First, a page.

The Indonesian writer Pramoedya Ananta Toer suffered through the same humiliation while in prison, but he was unfazed. He committed his novel to memory by retelling it repeatedly to his fellow inmates. When freed, he quickly published his Pulau Buru quartet, as well as his memoirs, Nyanyian Sunyi Seorang Bisu (The Mute’s Soliloquy) to international acclaim. Kassim however, never quite recovered, and the world of Malay literature lost forever Zaman Pencaroba (Era of Crisis).

Kassim’s ability to shake the collective Malay psyche remains undiminished. In 1986, he released his Hadis: Satu Penilian Semula (Hadith: A Reevaluation). I asked my parents to get me a copy right away. True to form, before he could get my copy, the authorities banned the book! Fortunately, an English translation soon became readily available.

My parents warned me about Kassim, and his supposed anti-hadith stand. Later on my vist home, I apprised my parents of what Kassim wrote. To my surprise, they agreed with Kassim! I wonder how many Malays (includinghte censors) who accused Kassimof being anti-hadith have actually read his book.

A few brave souls saw fit to honor Kassim. Universiti Kebangsaan conferred on him an honorary Doctor of Letters. A courageous editor praised Kassim as Intellektual Melayu Terakhir (The Last Malay Intellectual), a tribute to him but a sad commentary on Malay society.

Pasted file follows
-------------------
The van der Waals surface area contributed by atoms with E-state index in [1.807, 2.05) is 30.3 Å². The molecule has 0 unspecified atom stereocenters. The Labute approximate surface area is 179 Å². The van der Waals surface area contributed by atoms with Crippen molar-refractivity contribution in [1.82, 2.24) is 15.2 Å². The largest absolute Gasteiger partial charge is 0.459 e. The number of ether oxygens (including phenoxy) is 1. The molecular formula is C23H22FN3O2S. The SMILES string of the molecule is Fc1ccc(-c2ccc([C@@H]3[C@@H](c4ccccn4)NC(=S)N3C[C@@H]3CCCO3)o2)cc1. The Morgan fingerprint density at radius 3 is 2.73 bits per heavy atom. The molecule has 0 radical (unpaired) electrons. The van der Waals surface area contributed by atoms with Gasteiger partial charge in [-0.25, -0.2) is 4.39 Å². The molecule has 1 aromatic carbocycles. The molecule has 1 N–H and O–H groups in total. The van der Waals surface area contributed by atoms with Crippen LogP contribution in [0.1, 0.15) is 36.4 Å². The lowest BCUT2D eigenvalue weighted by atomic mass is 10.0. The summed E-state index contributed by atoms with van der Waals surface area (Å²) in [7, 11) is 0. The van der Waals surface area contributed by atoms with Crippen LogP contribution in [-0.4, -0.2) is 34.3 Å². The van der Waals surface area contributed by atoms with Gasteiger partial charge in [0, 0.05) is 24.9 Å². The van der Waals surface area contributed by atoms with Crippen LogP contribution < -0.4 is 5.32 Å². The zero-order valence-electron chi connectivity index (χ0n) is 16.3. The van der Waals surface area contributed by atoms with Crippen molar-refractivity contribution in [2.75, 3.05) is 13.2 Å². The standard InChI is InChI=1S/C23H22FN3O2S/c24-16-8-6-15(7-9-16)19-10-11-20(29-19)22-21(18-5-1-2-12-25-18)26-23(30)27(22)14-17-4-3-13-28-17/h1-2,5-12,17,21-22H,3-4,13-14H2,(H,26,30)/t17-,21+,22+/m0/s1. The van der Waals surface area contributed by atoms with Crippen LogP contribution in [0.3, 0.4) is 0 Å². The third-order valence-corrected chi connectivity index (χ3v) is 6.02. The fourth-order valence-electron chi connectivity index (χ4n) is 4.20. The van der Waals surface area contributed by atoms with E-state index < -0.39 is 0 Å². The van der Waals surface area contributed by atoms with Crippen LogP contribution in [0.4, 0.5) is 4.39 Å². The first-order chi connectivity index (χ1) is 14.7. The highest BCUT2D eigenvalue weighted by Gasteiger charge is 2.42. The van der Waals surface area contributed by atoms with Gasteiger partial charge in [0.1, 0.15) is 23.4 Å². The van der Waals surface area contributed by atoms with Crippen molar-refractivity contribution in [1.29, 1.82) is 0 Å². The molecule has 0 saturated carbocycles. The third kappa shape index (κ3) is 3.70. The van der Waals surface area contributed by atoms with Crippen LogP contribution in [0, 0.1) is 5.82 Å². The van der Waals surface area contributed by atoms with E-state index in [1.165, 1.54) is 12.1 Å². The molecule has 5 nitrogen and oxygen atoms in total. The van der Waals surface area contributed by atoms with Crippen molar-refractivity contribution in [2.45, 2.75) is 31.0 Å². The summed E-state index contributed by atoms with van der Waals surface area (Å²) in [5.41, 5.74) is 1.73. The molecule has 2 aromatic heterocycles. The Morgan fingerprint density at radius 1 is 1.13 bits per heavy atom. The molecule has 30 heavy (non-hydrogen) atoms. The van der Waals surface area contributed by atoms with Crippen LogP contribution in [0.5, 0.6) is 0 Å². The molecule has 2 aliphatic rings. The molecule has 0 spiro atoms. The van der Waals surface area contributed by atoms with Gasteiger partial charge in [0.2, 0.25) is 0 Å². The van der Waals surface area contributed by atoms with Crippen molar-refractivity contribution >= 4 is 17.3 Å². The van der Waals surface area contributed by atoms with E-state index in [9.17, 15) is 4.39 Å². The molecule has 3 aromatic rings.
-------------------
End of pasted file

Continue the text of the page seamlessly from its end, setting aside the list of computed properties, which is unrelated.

Rustam Sani, then Profesor of Sociology at the university, gave a very generous and heartfelt public oration for the occasion. As expected, Rustam did not last long with the university.

Kassim is still writing, the Hang Jebat in him still raging. Thanks to the wonders of the Internet, Kassim essays can now be widely distributed (www.kassimahmad.blogspot.com), totally bypassing the Hang Tuahs in the editorial suites.

3 comments:

abangtanjong said...

Assalamualaikum Pak Kassim.
Semoga berada dalam kandungan sihat walafiat.
Saya kenal Pak Kassim semasa hidup di Pulau Pinang dahulu. Kini berhijrah ke ibunegara memulakan hidup baru.
Saya peminat Sastera dan Sejarah Melayu.
Apa kata Pak Kassim mengabadikan Hikayat Hang Tuah didalam bentuk digital dan kekalkan nya didalam laman web dunia untuk diwarisi oleh anak bangsa Melyu yng semakin lupa dengan khazanah sastera sendiri?